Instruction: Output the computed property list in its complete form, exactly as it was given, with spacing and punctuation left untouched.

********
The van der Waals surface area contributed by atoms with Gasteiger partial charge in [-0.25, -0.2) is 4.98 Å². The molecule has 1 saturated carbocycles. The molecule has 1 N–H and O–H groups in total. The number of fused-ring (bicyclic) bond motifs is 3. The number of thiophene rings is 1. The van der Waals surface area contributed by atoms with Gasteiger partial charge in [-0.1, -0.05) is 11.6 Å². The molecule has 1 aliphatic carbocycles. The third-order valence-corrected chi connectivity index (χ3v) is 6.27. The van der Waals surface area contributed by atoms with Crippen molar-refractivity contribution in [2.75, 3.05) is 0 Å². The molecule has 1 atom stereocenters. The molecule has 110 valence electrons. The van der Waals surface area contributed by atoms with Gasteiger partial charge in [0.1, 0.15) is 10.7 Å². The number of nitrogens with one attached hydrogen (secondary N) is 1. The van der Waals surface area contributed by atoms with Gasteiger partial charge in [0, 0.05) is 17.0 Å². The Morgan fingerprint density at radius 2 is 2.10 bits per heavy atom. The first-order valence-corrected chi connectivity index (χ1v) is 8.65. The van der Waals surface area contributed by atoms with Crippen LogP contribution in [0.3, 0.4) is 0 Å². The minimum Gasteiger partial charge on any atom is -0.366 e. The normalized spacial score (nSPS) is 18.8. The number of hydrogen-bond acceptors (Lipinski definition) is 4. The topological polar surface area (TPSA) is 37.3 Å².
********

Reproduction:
The van der Waals surface area contributed by atoms with Gasteiger partial charge in [-0.25, -0.2) is 4.98 Å². The molecule has 1 saturated carbocycles. The molecule has 1 N–H and O–H groups in total. The number of fused-ring (bicyclic) bond motifs is 3. The number of thiophene rings is 1. The van der Waals surface area contributed by atoms with Gasteiger partial charge in [-0.1, -0.05) is 11.6 Å². The molecule has 1 aliphatic carbocycles. The third-order valence-corrected chi connectivity index (χ3v) is 6.27. The van der Waals surface area contributed by atoms with Crippen molar-refractivity contribution in [2.75, 3.05) is 0 Å². The molecule has 1 atom stereocenters. The molecule has 110 valence electrons. The van der Waals surface area contributed by atoms with Gasteiger partial charge in [0.1, 0.15) is 10.7 Å². The number of nitrogens with one attached hydrogen (secondary N) is 1. The van der Waals surface area contributed by atoms with Gasteiger partial charge in [0, 0.05) is 17.0 Å². The Morgan fingerprint density at radius 2 is 2.10 bits per heavy atom. The first-order valence-corrected chi connectivity index (χ1v) is 8.65. The van der Waals surface area contributed by atoms with Crippen LogP contribution in [0.3, 0.4) is 0 Å². The minimum Gasteiger partial charge on any atom is -0.366 e. The normalized spacial score (nSPS) is 18.8. The number of hydrogen-bond acceptors (Lipinski definition) is 4. The topological polar surface area (TPSA) is 37.3 Å².